Cory Booker Introduces Postal Innovation Act to Help Expand Cost-Efficient and Environmentally Friendly Technology

WASHINGTON- U.S. Sen. Cory Booker (D-NJ) today announced the introduction of the Postal Innovation Act, a bill that supports the modernization of United States Postal Service (USPS) vehicles by incorporating more cost-efficient and environmentally friendly technology.

 “At a time when budgets are tight, it is in our best interest to find creative ways to make prudent investments that improve safety, reduce the carbon footprint of postal vehicles, and save taxpayers money,” Sen. Booker said. “The Postal Innovation Act will help the Postal Service identify efficient and innovative technologies to better serve Americans.”

The USPS employs nearly 22,000 people in New Jersey and 618,000 people across the nation. USPS has long been a provider of critical communications services, yet needs to explore ways to keep pace with the changing needs of consumers.  The Postal Innovation Act takes steps forward to address these challenges by having the USPS investigate the economic benefits of non-postal services such as public Internet access.

The savings from these programs can spur future innovation, research, and development to ensure the USPS can sustain itself well into the future.


The Postal Innovation Act:

  • Allows the Postal Service to implement pilot programs in five cities for non-postal services including public wireless broadband Internet access, experimental postal products market testing, beer and wine shipment, warehousing, and Internet voting.
  • Allows the Postal Service to enter into contracts to upgrade the postal fleet by increasing long-term savings through the reduction of collision, maintenance, fuel, and other costs.
  • Requires postal vehicles to be outfitted with collision-averting technology.
  • Instructs the Postal Service to reduce its vehicular consumption of petroleum products by no less than two percent annually through the end of fiscal year 2025.
  • Requires postal vehicles to comply with standards established by the Administrator of the Environmental Protection Agency in accordance with the agency’s authority under the Clean Air Act.
  • Allows the Postal Service to utilize savings from this act to reinvest in innovation, research, and development.
  • Provides guidelines for the Comptroller General to conduct a study of potential opportunities and challenges related to the Postal Service providing public internet access and online voting.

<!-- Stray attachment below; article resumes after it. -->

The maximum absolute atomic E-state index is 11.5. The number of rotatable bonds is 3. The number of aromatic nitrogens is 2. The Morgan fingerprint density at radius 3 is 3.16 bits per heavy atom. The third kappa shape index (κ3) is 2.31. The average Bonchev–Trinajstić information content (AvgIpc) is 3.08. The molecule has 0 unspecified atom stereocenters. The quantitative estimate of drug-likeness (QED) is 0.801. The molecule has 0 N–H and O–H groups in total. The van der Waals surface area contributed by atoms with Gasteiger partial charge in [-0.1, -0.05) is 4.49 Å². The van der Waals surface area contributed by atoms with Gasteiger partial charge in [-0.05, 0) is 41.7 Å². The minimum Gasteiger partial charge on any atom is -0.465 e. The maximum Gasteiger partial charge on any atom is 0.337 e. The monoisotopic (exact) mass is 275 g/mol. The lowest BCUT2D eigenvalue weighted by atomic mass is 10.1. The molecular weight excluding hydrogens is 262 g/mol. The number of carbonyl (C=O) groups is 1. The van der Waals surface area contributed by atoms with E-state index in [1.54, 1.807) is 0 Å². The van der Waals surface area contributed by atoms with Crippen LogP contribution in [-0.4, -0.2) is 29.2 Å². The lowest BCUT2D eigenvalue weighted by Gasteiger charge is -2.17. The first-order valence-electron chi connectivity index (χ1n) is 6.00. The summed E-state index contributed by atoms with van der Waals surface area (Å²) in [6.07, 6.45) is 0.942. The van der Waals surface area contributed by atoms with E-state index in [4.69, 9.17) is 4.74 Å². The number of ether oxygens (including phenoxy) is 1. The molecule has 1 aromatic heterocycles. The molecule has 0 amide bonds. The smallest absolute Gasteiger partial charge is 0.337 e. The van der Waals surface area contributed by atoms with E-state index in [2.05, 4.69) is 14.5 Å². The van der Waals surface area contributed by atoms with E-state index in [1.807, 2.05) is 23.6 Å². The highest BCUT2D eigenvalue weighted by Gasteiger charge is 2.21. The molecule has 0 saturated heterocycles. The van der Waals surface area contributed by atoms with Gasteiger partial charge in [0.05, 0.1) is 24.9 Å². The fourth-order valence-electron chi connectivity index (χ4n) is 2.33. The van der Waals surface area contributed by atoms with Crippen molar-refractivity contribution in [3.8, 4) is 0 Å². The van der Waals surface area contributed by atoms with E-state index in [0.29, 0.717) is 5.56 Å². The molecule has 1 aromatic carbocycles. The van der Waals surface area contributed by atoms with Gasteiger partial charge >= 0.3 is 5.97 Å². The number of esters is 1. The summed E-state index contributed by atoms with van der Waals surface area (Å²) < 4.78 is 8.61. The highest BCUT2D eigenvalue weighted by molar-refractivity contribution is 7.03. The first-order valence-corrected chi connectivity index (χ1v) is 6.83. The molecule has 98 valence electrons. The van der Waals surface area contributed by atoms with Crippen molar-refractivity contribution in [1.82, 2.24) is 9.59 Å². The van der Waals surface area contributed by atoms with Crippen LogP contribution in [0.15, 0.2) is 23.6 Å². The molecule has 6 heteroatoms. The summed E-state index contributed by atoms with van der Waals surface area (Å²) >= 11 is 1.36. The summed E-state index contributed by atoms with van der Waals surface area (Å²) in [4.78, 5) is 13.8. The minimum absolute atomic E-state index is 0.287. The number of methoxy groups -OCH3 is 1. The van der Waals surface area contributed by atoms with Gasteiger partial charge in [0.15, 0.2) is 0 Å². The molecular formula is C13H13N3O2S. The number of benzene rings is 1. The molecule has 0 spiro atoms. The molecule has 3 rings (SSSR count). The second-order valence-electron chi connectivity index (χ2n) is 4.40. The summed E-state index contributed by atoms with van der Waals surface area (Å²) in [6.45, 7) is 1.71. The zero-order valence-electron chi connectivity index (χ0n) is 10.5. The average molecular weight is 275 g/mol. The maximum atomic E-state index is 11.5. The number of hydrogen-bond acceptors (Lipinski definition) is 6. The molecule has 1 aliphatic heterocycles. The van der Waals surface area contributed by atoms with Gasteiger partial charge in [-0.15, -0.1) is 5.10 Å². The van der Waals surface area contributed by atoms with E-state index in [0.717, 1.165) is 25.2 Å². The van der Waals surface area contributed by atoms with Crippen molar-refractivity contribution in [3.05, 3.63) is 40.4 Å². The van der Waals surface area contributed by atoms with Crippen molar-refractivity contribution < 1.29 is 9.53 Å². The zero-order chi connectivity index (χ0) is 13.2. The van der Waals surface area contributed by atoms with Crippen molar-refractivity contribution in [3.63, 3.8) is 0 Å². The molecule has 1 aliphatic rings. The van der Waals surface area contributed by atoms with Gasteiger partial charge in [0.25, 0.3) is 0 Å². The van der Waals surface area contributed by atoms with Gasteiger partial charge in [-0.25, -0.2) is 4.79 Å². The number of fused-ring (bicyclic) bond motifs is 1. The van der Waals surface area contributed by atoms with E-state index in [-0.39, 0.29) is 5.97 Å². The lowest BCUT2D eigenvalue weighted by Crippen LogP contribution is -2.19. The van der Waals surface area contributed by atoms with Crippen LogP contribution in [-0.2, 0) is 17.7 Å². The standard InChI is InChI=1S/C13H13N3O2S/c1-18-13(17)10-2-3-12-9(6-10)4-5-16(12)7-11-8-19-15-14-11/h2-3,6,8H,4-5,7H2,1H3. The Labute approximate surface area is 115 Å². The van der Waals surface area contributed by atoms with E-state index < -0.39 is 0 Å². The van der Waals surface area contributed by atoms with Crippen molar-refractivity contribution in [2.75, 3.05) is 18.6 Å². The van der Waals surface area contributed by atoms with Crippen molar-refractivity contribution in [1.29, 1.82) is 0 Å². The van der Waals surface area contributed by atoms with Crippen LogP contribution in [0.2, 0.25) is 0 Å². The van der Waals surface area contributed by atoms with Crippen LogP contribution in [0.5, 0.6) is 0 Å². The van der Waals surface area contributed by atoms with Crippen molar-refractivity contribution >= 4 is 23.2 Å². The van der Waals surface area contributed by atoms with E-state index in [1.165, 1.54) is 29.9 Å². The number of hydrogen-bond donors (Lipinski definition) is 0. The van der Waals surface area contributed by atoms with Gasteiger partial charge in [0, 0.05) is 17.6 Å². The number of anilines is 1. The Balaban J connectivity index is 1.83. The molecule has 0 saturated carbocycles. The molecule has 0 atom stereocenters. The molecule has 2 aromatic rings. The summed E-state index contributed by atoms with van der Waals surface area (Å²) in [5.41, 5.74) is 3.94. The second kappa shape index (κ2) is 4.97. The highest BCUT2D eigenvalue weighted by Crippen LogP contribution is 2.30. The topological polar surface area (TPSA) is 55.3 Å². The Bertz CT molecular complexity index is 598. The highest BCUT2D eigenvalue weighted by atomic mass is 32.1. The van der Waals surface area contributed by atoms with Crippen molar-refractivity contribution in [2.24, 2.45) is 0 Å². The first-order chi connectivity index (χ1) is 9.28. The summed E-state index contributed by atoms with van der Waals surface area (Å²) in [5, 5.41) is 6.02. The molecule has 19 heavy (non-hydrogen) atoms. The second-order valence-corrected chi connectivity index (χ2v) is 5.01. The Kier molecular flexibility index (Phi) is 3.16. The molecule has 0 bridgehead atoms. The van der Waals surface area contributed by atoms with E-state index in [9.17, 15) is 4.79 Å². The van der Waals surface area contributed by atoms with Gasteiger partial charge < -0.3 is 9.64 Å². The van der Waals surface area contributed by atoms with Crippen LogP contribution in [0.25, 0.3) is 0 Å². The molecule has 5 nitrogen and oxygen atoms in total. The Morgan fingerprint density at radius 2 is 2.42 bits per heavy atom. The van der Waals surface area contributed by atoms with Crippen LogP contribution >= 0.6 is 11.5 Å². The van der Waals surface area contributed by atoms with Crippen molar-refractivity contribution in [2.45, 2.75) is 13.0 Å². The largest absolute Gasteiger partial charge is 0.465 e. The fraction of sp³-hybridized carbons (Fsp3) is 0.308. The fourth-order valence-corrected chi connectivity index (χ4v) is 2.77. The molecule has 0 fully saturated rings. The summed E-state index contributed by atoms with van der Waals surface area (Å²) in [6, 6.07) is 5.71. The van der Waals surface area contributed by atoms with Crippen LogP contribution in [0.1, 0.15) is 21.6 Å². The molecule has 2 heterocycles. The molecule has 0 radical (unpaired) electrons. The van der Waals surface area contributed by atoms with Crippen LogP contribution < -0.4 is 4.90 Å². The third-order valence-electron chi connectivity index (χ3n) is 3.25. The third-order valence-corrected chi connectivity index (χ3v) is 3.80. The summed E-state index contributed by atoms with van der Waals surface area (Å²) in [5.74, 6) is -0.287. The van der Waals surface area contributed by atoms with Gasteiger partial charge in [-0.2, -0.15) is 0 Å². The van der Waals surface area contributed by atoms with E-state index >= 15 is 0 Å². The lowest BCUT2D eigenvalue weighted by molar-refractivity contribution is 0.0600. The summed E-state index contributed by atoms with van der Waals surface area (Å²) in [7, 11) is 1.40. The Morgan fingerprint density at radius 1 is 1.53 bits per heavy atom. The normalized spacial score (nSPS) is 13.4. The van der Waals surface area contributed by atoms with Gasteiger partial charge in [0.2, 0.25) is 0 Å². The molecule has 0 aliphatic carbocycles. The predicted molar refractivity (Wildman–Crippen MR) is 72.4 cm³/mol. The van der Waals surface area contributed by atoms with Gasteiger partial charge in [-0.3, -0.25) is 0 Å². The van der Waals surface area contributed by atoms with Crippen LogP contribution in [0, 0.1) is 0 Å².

The Postal Innovation Act is supported by the League of American Bicyclists and the Truck Safety Coalition.

  • William C. Smith

    Sen. Brooker, what do you mean by, save taxpayers money” , when taxpayers don,t fund the USPS. The USPS is sustained by revenue generated by itself, through postage and other related items……

  • Marcus1956

    Excellent point, Mr. Smith.

  • Marcus1956

    No Taxpayer were injured in this plan. Please stop the nonsense. The USPS is self funded. Always has been always will be.

  • Robert Miller

    Let post offices do banking too.

  • MrZip

    In his defense, he did say ‘save the taxpayers money’, not taxes. Assuming every postal patron pays taxes, that would make every postal patron a taxpayer. So technically, his statement was correct. On the other hand, like you, I hate it when people talk as though the USPS is taxpayer funded.

  • Nicholas Homyak

    How about the Postal Banks that used to exist? Too many high paying Management positions that do nothing but undermine their own workforce.

  • Surprise!

    Taxpayers has been a common way of referring to the owners of the United States.

    Voters and Citizens have been other common ways to refer to this.

    The point is the Postal Service and its assets are owned by the Untied States regardless of where the money is coming from.

  • postalnews

    I agree that it’s kind of nitpicking to jump on the use of the word taxpayer, but it was incorrect and misleading. The problem with saying we’re all taxpayers, so it doesn’t make any difference, is that you could say the same thing about Walmart. You wouldn’t say that Walmart was “saving taxpayers money” because it lowered the price on something.